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*Bear River Massacre (Part 9 of 9)

The Mountain Meadows Massacre killed around 100 immigrants from Arkansas in the Utah Territory.  But did you know that a massacre of 2-3 times more Native Americans from the Shoshone Tribe were killed by the U.S. Army just 6 years later?  Historian Will Bagley tells the disturbing details.

Will:  Brig[ham Madsen] said that the greatest achievement of his long career as a historian was to get the references to the Battle of Bear River changed to the Bear River massacre, which is still a controversial question. But it definitely was a massacre.

GT:  Okay, can you give us a thumbnail sketch of the Bear River Massacre?

Will:  Well, it’s another example of the Whites Want Everything. The Shoshones had used Cache Valley, which is absolutely gorgeous, as a refuge for generations.  About 1860, the Mormons start moving into Cache Valley in force. Some of the angrier Shoshones begin stealing cattle and committing a few acts of random violence. But it’s not nearly enough to provoke what happens. The initiating event is that Shoshone raiders attack and kill a bunch of miners on their way to Utah.

Will:  A federal judge swears out a warrant and the commander at Camp Douglas decides to execute it in the middle of winter in late January, and P. Edward Connor, as he called himself, was a Colonel in the California militia. He leads a force of, I think about 150 men north to Bear River, where the Shoshone have a winter camp near several hot springs.  He tries to launch a surprise attack early in the morning. It takes too long. There’s no surprise and it does start as a battle because the Shoshones are entrenched, and they fight back with all their might. Now whether they really expected to be attacked is an open question, because the camp was still full of women. There’s one document where it speculates that the Bear River massacre was staged to get the army out of Utah. If you think of it from Brigham Young’s standpoint, it was a win-win situation. If the Army won, he got rid of the Shoshones, and if the Shoshones won, he got rid of the Army.

Will:  But the Army were professional soldiers, and they did turn the tide of the battle, and they then rioted, and they began slaughtering Indians and women and children. That’s controversial too, but the Shoshone memories of this are devastating and extremely powerful.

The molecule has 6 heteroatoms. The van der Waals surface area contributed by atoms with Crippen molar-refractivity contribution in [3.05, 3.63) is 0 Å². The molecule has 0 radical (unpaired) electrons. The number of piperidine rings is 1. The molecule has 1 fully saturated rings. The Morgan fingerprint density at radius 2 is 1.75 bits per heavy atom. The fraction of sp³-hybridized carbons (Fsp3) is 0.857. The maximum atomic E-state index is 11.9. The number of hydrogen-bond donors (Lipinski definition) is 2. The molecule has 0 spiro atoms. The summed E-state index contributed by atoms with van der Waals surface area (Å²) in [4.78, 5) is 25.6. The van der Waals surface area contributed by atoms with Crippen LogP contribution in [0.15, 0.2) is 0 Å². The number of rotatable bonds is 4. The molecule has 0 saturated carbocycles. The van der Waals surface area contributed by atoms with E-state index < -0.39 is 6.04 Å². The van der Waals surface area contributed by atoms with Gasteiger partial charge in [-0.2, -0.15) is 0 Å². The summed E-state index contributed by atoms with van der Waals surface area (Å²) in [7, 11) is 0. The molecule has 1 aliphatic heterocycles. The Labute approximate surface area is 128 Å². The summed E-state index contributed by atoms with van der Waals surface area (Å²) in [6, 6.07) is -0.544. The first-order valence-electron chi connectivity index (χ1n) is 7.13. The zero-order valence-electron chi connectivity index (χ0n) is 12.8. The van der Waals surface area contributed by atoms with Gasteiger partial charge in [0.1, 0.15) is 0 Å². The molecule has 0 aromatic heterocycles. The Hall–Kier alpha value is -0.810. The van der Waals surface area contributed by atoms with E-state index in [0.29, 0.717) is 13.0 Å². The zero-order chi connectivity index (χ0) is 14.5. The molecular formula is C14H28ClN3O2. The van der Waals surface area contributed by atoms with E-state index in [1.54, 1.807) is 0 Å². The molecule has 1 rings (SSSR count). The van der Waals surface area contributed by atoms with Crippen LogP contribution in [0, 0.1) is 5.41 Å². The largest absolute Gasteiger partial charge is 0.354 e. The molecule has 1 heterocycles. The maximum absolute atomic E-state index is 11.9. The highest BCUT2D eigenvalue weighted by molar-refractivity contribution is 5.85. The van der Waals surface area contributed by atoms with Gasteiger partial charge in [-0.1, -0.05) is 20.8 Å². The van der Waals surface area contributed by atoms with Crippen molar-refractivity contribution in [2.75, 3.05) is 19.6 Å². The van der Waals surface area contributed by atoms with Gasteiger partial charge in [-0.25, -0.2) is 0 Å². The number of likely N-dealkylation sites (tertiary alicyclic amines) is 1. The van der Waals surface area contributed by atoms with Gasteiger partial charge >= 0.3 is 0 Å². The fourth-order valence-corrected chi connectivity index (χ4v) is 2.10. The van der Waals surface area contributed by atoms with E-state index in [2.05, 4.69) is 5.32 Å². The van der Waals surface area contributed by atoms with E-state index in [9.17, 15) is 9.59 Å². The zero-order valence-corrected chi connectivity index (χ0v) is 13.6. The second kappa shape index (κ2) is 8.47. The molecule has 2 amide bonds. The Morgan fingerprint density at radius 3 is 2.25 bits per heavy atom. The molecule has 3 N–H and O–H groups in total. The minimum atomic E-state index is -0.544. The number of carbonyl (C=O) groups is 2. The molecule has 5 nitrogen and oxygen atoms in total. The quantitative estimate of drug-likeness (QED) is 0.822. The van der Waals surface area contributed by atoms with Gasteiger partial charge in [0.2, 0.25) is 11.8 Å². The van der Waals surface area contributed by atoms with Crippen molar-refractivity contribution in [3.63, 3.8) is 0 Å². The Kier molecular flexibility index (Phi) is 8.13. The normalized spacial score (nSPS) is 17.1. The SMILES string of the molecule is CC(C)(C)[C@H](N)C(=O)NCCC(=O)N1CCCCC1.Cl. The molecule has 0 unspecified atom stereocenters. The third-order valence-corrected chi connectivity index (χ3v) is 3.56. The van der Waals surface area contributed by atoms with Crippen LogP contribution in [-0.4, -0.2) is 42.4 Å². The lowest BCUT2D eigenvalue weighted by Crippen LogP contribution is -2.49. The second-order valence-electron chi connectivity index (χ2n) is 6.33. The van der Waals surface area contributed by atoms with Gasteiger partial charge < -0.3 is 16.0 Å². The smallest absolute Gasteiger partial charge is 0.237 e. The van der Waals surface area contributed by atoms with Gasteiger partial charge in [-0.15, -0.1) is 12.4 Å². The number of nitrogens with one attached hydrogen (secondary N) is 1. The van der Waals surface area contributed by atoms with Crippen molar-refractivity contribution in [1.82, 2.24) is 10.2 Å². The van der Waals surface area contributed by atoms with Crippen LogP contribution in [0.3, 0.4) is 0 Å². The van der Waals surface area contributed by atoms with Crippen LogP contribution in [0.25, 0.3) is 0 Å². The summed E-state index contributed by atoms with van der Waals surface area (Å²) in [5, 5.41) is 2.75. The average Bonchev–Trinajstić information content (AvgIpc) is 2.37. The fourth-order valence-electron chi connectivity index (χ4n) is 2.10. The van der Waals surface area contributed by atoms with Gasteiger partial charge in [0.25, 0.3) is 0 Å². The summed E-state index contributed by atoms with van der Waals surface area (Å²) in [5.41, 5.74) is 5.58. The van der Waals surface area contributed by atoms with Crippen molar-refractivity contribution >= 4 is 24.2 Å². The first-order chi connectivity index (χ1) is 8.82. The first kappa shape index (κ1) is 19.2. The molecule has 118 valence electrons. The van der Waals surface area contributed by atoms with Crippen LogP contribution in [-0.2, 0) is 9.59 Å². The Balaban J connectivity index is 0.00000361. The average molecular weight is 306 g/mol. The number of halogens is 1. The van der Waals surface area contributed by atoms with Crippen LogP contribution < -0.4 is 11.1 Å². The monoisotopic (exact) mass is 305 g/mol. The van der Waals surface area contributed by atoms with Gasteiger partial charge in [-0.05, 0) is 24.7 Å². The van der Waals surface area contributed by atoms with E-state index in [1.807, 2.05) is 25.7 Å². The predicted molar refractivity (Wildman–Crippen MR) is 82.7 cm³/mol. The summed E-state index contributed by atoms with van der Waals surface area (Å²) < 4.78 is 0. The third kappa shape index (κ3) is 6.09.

GT:  Do we know how many people died in that? I don’t.

Will:  The Army reported 235, and there are Mormon sources that put the number at 500 or 450 or something. But the thing is, the Army had no motivation to underreport the number of Indians they killed, and Connor got promoted to general based on his great victory. So if they’d actually killed 500 people, they probably would have been happy to report that.

GT:  That’s terrible.

Will: It is.

GT:  What year did this occur approximately?

Will:  Early 1863.

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Will Bagley says at least 230 and perhaps up to 500 Shoshone Indians were killed in Bear River Massacre.

Don’t miss our other conversations with Will!

451: Kingdom of the West

450: Trials of Lee/Forgery

449: MMM Cover Up

448: John D. Lee’s Role in Massacre

447: Bagley Critiques Turley

446: Buchanan & George Smith’s Role in MMM

445: Handcart Disasters & Mormon Reformation

444: Will Bagley on Juanita Brooks

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Trials of Lee/Forgery

John D. Lee was convicted in the second trial for his role in the Mountain Meadows Massacre.  Will describes what he believes was a deal between prosecutors and the LDS Church.

Will:  Anyway, Sumner Howard, or a member of his team, his assistant goes before Judge Borman, and says, “Judge, I have eaten dirt, and I have rolled around in the dirt, but I’m going to get the job done.” Borman is, of course, a little puzzled by this. But the job at this time is to convict John D. Lee. Howard, in his letter following Lee’s execution, explains “I knew that the only way I would be able to get a conviction was to come to a deal with the Mormons.”  That’s exactly what happens. Essentially, the first thing Borman does is drop the indictment against William Dame. The Church/Brigham Young has put his own attorneys on the defense of William Dame. So, once Dame is essentially turned out of jail, the focus shifts to the next likely candidate who is John D. Lee.